USC event honors Martin Luther King Jr.’s legacy

Students and faculty gathered at Tommy’s Place on Thursday to reflect upon the life and achievements of civil rights leader Martin Luther King Jr. For most, the event represented not only a celebration, but also a renewed commitment to the ideals for which King advocated.

The event consisted of performances by members of the USC community, as well as a keynote address by actor and voiceover artist Gerald Rivers. Each performer was asked to reveal what King meant to him or her personally, and many cited progress and hope.

Omete “M.C.” Anassi, a senior majoring in neuroscience, delivered a spoken word piece centered on the concept of freedom. The piece touched upon issues black communities are facing, such as police brutality, income inequality and a lack of political efficacy.

“I wrote it at this exact time last year,” Anassi said. “Unfortunately, one year later the words still resonate as much, if not more, than they did last year.”

Rivers, who credits King with being his source of inspiration, grew up in Compton against a backdrop of racial turmoil. He had two experiences that shaped his worldview: his best friend’s murder and his father’s paralysis after a car accident. Following the two incidents, Rivers — who was a serial truant — decided to complete high school and pursue acting. He graduated with honors and later started performing King’s speeches for various organizations like churches and youth groups.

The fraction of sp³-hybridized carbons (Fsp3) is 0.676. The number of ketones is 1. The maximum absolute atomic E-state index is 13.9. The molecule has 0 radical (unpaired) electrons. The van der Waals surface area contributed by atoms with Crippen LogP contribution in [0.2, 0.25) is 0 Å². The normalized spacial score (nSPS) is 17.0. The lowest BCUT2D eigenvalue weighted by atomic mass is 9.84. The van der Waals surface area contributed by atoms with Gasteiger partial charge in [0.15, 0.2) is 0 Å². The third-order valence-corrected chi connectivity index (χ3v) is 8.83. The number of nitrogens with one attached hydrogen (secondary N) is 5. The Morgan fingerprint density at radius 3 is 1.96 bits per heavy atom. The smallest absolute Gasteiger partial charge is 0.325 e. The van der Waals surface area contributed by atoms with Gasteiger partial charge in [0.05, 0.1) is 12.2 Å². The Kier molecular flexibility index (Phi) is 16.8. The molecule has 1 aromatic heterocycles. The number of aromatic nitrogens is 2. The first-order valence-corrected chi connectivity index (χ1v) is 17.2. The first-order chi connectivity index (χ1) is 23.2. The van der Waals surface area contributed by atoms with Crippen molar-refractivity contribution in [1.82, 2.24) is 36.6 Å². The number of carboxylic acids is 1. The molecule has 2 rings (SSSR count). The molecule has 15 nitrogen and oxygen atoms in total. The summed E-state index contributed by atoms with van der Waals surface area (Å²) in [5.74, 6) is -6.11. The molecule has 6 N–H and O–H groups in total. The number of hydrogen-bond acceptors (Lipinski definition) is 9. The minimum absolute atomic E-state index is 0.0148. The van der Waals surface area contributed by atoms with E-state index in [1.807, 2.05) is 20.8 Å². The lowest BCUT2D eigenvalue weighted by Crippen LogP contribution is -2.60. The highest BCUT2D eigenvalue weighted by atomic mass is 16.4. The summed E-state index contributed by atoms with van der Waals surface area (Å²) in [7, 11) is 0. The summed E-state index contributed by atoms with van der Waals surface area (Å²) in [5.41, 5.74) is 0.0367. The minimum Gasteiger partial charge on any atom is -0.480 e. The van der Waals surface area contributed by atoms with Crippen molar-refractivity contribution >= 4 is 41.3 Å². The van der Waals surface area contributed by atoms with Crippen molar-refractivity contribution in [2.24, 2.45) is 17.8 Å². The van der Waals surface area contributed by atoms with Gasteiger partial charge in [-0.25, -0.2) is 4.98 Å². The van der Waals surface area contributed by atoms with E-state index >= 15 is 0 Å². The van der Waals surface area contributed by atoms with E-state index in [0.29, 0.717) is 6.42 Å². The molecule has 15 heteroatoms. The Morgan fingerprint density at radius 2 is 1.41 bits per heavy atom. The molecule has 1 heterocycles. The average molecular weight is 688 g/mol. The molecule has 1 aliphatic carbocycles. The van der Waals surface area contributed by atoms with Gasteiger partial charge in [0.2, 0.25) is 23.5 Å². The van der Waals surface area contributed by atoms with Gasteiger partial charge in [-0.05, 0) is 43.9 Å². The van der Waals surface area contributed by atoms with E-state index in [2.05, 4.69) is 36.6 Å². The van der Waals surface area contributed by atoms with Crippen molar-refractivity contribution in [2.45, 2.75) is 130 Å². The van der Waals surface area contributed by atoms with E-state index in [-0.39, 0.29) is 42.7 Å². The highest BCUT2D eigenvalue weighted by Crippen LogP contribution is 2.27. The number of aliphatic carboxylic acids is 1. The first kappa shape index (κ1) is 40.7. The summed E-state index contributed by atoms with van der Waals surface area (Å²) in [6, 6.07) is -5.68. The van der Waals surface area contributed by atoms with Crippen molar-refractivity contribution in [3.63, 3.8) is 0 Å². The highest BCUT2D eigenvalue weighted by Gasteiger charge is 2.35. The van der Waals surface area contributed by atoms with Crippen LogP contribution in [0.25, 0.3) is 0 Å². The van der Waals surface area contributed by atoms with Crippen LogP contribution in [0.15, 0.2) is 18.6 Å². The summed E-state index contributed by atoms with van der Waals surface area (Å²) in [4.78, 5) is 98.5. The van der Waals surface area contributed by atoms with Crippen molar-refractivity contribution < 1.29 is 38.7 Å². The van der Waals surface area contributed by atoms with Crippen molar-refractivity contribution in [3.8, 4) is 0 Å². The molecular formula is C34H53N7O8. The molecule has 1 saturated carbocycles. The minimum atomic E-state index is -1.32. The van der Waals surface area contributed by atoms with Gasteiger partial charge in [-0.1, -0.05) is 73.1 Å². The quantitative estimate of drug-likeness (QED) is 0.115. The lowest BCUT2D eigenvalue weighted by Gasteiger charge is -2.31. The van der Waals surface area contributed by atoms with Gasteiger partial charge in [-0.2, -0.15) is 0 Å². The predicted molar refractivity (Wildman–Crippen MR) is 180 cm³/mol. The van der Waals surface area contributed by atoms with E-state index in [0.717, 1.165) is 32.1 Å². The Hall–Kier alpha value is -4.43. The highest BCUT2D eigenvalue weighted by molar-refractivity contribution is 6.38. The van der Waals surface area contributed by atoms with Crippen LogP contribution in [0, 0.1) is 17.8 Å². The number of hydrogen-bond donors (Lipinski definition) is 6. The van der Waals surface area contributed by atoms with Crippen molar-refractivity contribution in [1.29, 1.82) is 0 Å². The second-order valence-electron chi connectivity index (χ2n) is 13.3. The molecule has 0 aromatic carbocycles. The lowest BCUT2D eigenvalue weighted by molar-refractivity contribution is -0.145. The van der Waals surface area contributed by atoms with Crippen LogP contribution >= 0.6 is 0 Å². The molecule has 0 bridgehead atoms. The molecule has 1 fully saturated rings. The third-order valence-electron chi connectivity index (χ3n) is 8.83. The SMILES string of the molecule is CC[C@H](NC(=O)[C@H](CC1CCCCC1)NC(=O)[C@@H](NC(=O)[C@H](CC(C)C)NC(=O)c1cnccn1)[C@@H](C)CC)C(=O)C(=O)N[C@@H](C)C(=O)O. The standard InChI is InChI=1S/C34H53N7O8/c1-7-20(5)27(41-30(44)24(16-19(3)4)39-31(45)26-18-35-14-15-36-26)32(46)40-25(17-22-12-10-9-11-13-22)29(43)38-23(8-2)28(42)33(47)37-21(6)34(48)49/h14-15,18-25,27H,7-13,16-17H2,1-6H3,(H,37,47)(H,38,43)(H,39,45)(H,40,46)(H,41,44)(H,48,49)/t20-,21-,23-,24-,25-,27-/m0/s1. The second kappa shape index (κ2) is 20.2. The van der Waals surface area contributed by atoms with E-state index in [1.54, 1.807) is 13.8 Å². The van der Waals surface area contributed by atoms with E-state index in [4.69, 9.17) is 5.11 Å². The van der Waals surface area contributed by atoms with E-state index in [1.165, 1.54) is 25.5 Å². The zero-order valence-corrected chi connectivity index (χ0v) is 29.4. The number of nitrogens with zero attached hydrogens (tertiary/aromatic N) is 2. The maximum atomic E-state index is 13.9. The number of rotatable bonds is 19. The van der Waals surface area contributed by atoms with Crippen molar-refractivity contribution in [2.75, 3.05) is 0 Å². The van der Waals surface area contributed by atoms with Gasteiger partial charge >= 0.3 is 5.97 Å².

“When I actually started listening to the words I was saying as Dr. King, they changed my life,” Rivers said. “In the last 30-plus years, there has never been one issue, one event, one occasion where Dr. King’s words were not appropriate. They are timeless.”

The event came a day before the inauguration of Donald Trump, whose comments have caused concern for minority groups. Ivory Chambeshi, a USC alumna and outreach manager with the University’s Small Business Diversity Office, performed “My Country, ’Tis of Thee.”

“I’ve felt very defeated in the last few months, in terms of the state of our nation,” Chambeshi said. “It seems like there’s been a regression in the country’s direction. This song, for me, is a reminder that we’ve had hard times, but we’ll get through with faith, community and maintaining our moral convictions.”

When asked what King would think of the current political situation, Rivers responded that he would have wanted people to continue striving for rights and freedoms, but under unity and mutual support.

“Dr. King wrote a sermon called ‘A Knock at Midnight,’” Rivers said. “He said — and it sounds like he’s talking about today — people are more worried, more frustrated, more bewildered today than in any other point in history. So what we’ve got to do is remind them of what’s really important and get them to believe in themselves, and believe in something greater, again.”

Cynthia Brass, an administrative assistant for USC Recreational Sports and the organizer of the event, echoed that sentiment.

“We as a people have to stick together,” Brass said. “It doesn’t matter what your nationality or gender [is]. We have no clue what’s in store for us. So all we can do is be strong and be next to each other.”

Correction: A previous version of this article stated that this event took place in front of Tommy Trojan. The event took place in Tommy’s Place. The Daily Trojan regrets this error.